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This question already has an answer here:

How many zeros are there in $25!$?

I don't know how to really calculate it the number of zeros in the right hand can easily find by Legendre's formula.

That gives us:

$\lfloor{\frac{25}{5}}\rfloor+\lfloor{\frac{25}{25}}\rfloor=5+1=6$

But I got stuck with finding the zeros between.Any hints?

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marked as duplicate by Jorge Fernández Hidalgo, joriki, Mike Haskel, Alex M., Taha Akbari Jul 28 '16 at 18:34

This question has been asked before and already has an answer. If those answers do not fully address your question, please ask a new question.

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    $\begingroup$ Not following...you have correctly observed that $v_5(25!)=6$. As $v_2(25!)$ is certainly bigger than that, the answer must be $6$. Or have I misunderstood? $\endgroup$ – lulu Jul 28 '16 at 16:37
  • $\begingroup$ You need to count all the zeros, not just the ones at the end? $\endgroup$ – tilper Jul 28 '16 at 16:38
  • $\begingroup$ I think the mean counting the number of 0's in the string $25!= 15511210043330985984000000$. $\endgroup$ – user296602 Jul 28 '16 at 16:38
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    $\begingroup$ @lulu You should find all the zeros not just the end zeros. $\endgroup$ – Taha Akbari Jul 28 '16 at 16:39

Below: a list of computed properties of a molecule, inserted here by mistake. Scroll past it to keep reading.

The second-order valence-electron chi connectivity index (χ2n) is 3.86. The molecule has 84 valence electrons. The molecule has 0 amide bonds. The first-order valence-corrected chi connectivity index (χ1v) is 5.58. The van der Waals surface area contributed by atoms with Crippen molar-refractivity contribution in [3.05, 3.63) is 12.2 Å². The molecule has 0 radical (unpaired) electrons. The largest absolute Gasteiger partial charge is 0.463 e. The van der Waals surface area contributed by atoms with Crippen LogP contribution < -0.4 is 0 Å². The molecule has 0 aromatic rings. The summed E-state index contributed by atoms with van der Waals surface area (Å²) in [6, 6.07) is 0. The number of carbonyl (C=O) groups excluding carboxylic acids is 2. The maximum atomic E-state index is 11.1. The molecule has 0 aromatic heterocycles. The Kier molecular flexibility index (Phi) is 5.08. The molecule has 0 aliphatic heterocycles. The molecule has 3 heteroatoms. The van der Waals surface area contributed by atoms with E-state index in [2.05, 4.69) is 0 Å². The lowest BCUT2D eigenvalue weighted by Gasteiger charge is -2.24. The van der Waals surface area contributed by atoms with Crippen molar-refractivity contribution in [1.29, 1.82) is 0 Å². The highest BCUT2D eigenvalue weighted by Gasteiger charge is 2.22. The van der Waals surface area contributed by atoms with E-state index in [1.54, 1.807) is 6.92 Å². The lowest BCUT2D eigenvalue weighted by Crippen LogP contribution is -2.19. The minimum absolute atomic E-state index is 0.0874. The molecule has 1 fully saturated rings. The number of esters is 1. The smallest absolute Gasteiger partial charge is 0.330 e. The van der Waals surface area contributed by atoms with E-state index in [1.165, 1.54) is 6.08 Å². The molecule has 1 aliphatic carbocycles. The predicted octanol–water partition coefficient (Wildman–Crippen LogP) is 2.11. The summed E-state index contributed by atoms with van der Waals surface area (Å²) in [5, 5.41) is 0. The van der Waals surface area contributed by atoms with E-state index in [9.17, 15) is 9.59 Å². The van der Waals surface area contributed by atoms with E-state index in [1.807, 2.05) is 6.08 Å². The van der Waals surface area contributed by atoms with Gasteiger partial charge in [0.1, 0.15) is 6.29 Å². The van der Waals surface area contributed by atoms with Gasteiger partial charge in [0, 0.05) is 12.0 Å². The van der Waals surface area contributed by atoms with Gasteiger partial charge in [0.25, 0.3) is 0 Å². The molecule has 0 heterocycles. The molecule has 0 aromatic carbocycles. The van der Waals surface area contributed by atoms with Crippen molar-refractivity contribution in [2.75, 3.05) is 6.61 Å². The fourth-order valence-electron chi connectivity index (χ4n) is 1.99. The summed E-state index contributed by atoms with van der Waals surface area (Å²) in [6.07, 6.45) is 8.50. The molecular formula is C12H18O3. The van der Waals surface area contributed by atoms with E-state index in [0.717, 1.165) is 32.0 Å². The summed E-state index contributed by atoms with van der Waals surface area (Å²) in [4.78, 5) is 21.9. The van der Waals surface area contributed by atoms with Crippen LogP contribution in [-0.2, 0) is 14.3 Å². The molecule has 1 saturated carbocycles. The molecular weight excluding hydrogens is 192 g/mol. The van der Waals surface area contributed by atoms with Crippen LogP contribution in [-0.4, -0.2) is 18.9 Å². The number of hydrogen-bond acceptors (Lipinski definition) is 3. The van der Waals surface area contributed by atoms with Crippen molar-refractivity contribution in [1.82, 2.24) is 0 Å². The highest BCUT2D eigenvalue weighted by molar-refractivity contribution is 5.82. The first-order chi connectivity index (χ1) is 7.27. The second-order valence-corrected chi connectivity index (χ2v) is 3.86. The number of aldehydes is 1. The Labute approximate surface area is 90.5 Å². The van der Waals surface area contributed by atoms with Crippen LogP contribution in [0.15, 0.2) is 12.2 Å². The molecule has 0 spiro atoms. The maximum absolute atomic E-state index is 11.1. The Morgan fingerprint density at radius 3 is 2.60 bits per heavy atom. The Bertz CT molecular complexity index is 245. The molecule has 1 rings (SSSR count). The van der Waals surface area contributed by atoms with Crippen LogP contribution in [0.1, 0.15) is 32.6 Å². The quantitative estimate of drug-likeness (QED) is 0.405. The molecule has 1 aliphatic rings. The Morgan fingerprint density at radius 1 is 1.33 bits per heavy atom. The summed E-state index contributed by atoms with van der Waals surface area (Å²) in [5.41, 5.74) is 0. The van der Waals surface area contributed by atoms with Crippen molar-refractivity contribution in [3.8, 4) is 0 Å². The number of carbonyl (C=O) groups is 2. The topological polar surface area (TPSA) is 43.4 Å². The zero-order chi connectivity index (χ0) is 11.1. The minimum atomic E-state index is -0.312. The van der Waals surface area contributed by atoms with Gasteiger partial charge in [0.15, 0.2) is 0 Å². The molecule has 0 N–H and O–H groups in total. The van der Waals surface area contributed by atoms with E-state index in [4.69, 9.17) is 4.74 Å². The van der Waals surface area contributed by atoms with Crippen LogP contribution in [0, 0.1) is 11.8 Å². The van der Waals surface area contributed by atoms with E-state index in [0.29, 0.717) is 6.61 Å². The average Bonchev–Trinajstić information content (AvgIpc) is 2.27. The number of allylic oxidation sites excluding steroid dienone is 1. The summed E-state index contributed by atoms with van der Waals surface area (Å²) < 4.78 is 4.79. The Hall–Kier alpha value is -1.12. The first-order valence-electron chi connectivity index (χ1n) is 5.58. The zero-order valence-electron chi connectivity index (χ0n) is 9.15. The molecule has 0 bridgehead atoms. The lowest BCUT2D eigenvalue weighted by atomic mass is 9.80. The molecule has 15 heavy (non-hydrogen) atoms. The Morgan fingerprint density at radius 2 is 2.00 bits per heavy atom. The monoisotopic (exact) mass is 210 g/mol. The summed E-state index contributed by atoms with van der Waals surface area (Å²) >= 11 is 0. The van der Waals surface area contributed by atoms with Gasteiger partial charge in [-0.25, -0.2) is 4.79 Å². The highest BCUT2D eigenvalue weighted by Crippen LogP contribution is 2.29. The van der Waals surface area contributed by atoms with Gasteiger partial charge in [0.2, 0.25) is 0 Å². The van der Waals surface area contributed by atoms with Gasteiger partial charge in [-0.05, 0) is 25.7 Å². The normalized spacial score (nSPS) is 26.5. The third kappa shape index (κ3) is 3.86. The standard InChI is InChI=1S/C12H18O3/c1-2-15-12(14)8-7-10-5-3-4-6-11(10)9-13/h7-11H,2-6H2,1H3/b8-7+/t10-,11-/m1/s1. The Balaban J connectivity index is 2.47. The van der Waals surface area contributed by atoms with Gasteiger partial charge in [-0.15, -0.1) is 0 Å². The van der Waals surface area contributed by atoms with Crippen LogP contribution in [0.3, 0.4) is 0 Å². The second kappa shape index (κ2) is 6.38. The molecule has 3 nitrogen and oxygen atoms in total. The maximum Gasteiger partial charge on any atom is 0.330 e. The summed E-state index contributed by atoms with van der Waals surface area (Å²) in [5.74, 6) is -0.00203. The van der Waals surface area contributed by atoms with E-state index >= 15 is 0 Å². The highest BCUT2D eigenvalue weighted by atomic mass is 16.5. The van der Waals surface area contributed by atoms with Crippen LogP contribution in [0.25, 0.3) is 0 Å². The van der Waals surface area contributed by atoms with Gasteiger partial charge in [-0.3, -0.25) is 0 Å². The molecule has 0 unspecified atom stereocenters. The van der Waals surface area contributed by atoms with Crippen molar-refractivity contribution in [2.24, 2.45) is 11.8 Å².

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    $\begingroup$ @TahaAkbari Your question was how many. No one has come up with a better way than evaluating 25! explicitly and counting the zeros, so please accept the CW answer below if you are content, or explain why you are not. $\endgroup$ – almagest Jul 28 '16 at 17:17
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25!=15511210043330985984000000, so the answer is 9 zeros. [Thanks to @T.Bongers]

Or:

def fact(n):
  if n < 2:
    return 1
  else:
    return n*fact(n-1)

print str(fact(25)).count('0')

Thanks to Python.

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  • $\begingroup$ Depending on the system, this will break once $n$ is large because the recursion limit will be hit. I'd suggest a loop instead. $\endgroup$ – user296602 Jul 28 '16 at 18:29
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Your calculation gives the ended zeroes but for the other appearing in the decimal expression of $25!$ I think you have no other way that to get a such expression. The calculator of Windows gives $$15\space 511\space 210\space 043\space 330\space 985\space 984\space 000\space 000$$ hence you have $6+3=\color{red}{9}$

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